Islamic banking will transform economy

Indeed, we continue to have a low banked population (8.3 per cent) with majority of the people (68 per cent) operating a subsistence economy.

Tuesday May 6 2014

By Augustus Nuwagaba

A lot of water has flown under the bridge in regard to the best approaches we can take to transform the Ugandan economy. The journey for transformation of any economy must be buttressed by a robust means of financing economic activities based on low cost of doing business.

I recently researched on the “Impact of the Central Bank Monetary Policy on Commercial Bank Competitiveness in Uganda”. My research results indicated that the greatest hindrance to business activity in Uganda is inadequate financial penetration both in terms of financial products as well as gross financial illiteracy. These two are exacerbated by inappropriate financial infrastructure such as lack of electricity in most rural areas, which have all combined to make financial institutions a preserve of a few urban centres.

Indeed, we continue to have a low banked population (8.3 per cent) with majority of the people (68 per cent) operating a subsistence economy. This is where we need to salute the new innovations such as mobile telephone banking that has greatly enhanced financial transactions. Because of a low banked population with narrow financial products, amidst high operational costs, commercial banks have resorted to charging very high interest rates. These are levied on a population that is not adequately financially literate, hence, very high non-performing loans from banks.

Now, it is extremely gratifying that Uganda government has embraced Islamic banking. This will bring a new dimension in the financial sector in Uganda. Islamic banking is premised on principles of financial sector operations with the following characteristics:
• There is no interest charged on loan recipients.
• The bank from where one borrows, instead of charging interest rate, gets involved in implementation of the project for which the loan has been acquired.
• Business risk is, therefore, shared between the bank and loan recipients.
These principles are advantageous because one of the critical impediments to financial deepening in Uganda is the high interest rate. Imagine securing a loan at an interest rate of 28 per cent per annum. In 2010-2012, some commercial banks charged interest rates in the range of 30-32 per cent.

Ironically, these are the lowest rates given that some MFIs charge 4 per cent per month, implying an interest rate of approximately 48 per cent per annum. Worse still, many people use money lenders purportedly because of the ease with which money lenders operate. As a result, many people have ignored the exorbitant interest rates from money lenders and still use the source as it is very convenient.

Islamic banking will go a long way to increase access to investment finance, avoid the high interest rates from both formal commercial banks and other non-banking sources of finance.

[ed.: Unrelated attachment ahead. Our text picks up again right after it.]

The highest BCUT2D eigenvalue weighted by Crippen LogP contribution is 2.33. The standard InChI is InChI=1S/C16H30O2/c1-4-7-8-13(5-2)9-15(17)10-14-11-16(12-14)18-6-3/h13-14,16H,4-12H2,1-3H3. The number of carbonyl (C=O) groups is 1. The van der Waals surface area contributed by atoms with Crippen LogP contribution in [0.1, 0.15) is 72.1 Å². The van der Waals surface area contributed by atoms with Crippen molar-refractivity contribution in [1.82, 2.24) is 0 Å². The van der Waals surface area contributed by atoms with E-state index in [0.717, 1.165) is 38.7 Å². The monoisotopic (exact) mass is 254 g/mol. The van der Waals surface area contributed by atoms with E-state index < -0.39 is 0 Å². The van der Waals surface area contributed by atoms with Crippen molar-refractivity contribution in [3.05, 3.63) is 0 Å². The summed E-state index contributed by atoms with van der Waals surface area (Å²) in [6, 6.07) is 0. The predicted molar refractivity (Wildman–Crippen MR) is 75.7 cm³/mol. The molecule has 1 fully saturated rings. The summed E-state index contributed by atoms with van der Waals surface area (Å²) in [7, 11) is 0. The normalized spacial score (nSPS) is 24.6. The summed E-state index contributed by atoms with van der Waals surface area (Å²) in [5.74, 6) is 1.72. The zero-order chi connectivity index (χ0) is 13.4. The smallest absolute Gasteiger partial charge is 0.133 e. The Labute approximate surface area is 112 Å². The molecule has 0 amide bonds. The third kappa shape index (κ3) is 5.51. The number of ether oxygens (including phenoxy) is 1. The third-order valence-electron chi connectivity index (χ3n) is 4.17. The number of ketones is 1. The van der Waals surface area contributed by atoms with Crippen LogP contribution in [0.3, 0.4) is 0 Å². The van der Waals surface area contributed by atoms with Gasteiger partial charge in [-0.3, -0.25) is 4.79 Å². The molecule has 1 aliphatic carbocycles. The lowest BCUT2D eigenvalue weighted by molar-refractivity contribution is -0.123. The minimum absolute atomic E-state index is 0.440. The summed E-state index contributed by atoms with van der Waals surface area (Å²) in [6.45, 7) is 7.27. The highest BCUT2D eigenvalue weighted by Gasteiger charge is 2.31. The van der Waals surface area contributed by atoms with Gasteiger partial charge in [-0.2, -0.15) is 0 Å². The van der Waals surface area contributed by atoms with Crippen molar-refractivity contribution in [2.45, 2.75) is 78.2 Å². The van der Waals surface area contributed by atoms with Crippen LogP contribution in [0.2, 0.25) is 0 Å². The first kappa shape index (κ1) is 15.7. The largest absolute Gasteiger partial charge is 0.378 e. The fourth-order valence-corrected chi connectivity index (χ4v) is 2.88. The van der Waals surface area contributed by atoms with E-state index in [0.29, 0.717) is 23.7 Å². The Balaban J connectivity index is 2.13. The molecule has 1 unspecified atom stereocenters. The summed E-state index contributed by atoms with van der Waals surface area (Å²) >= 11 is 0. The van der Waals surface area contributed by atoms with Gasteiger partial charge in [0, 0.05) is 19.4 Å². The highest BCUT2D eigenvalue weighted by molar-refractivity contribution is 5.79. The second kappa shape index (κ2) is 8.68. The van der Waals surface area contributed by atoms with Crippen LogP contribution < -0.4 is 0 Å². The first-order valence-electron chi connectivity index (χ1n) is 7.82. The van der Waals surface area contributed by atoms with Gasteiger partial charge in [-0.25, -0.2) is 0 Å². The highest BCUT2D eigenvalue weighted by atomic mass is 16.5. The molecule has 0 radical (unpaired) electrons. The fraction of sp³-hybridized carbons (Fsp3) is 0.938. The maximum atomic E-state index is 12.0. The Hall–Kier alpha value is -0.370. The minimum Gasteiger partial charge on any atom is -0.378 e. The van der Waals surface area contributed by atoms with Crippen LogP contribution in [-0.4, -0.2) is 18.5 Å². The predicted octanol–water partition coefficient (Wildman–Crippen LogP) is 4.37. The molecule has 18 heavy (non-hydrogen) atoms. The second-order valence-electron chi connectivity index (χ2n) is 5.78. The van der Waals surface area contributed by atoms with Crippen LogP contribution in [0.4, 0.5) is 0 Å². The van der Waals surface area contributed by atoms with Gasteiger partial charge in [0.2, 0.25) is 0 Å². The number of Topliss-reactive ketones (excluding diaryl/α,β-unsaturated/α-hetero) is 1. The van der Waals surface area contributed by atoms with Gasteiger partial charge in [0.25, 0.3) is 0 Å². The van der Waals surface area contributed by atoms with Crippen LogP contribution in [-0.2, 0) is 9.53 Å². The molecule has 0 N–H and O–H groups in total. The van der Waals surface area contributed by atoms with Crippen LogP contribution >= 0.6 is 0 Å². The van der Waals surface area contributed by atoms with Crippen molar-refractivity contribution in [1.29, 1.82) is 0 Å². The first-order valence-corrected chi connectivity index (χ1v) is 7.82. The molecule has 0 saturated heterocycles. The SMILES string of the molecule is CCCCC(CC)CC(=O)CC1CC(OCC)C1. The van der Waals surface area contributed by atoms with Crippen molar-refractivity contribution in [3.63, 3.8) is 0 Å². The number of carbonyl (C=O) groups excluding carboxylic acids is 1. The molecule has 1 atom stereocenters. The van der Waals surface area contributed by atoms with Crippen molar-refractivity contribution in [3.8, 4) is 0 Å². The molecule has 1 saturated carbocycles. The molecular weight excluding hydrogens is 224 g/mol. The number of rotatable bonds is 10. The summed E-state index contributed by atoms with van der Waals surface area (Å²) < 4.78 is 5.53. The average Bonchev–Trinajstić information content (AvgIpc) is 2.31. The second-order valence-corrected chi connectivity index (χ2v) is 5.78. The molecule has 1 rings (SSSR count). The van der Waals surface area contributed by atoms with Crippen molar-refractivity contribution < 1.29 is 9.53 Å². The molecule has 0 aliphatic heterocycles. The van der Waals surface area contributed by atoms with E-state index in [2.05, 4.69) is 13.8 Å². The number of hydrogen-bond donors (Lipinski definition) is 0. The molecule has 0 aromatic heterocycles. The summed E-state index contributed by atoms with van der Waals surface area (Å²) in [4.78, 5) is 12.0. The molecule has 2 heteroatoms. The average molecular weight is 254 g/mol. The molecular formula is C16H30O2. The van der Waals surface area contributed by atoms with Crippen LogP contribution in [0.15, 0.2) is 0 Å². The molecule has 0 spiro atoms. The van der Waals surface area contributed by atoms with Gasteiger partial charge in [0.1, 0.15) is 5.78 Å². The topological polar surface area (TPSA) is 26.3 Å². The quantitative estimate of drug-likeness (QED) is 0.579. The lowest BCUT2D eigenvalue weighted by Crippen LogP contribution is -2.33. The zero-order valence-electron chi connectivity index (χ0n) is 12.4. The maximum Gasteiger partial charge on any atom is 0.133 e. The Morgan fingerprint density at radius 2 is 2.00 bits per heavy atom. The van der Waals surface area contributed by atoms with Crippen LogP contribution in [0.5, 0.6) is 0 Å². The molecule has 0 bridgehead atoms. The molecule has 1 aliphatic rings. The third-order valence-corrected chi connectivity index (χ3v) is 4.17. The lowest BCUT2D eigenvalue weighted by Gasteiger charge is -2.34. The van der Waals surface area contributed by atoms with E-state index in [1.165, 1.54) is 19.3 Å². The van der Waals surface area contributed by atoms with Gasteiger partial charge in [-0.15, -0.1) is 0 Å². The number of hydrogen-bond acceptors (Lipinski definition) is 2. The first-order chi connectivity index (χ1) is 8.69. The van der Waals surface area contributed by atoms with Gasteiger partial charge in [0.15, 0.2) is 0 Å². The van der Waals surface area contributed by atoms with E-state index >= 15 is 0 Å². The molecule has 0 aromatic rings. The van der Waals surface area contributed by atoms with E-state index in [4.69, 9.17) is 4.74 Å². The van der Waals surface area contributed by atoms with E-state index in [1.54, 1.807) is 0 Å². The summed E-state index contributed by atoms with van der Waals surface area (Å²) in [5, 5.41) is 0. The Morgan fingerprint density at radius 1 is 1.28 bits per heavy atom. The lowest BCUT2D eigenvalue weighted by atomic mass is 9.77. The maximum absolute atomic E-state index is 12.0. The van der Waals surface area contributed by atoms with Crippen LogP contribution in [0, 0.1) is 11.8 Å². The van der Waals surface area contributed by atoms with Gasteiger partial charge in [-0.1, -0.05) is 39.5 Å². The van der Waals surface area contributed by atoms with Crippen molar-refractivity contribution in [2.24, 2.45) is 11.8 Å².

The loans will be interest free and the concerned bank will get involved in the running of economic activities for which such loans have been acquired. If there is profit from economic activities implemented by the loan recipient, the bank will partake of the dividends. However, if there are loses, then, the bank will also accordingly suffer together with the client.

This approach presents a new dimension in risk management in the financial sector. Apart from making it much easier for one to access financial capital, Islamic banking will instill competition in the banking industry which will greatly enhance the quality of financial services.

The principle of ‘joint implementation of economic activities’ turns the bank from which money has been borrowed from a sleeping partner to an active shareholder in the business that has been financed by the loan. It is hoped that this new approach will greatly enhance potential entrepreneurs’ access to financial capital, hence contribute significantly to economic growth and transformation. However, three things shall be necessary for successful implementation of Islamic banking in Uganda:
1. Improved corporate governance: This shall be critical for successful implementation of projects. The requirements are openness in conducting business activities and disclosure in regard to business performance.

2. Good financial records: In Uganda, this is a major weakness. Many business activities are conducted without proper documentation. If there are no clear records, how will one tell whether the business is making profits or losses?

3. High level of integrity: Integrity is a fundamental ingredient for doing business. This goes with trust. In the event that there is a breakage in trust, it will be difficult to rebuild it. If a house developed a crack during construction, it will be difficult to have such cracks rectified unless tackled right from the foundation.
As has been said before, once you break the trust, you have broken all. As the old adage asserts, “There will be no second chance of making your first impression.” We salute the Uganda government for embracing Islamic banking and we should all give it the support it deserves.

Mr Nuwagaba is a consultant on economic transformation.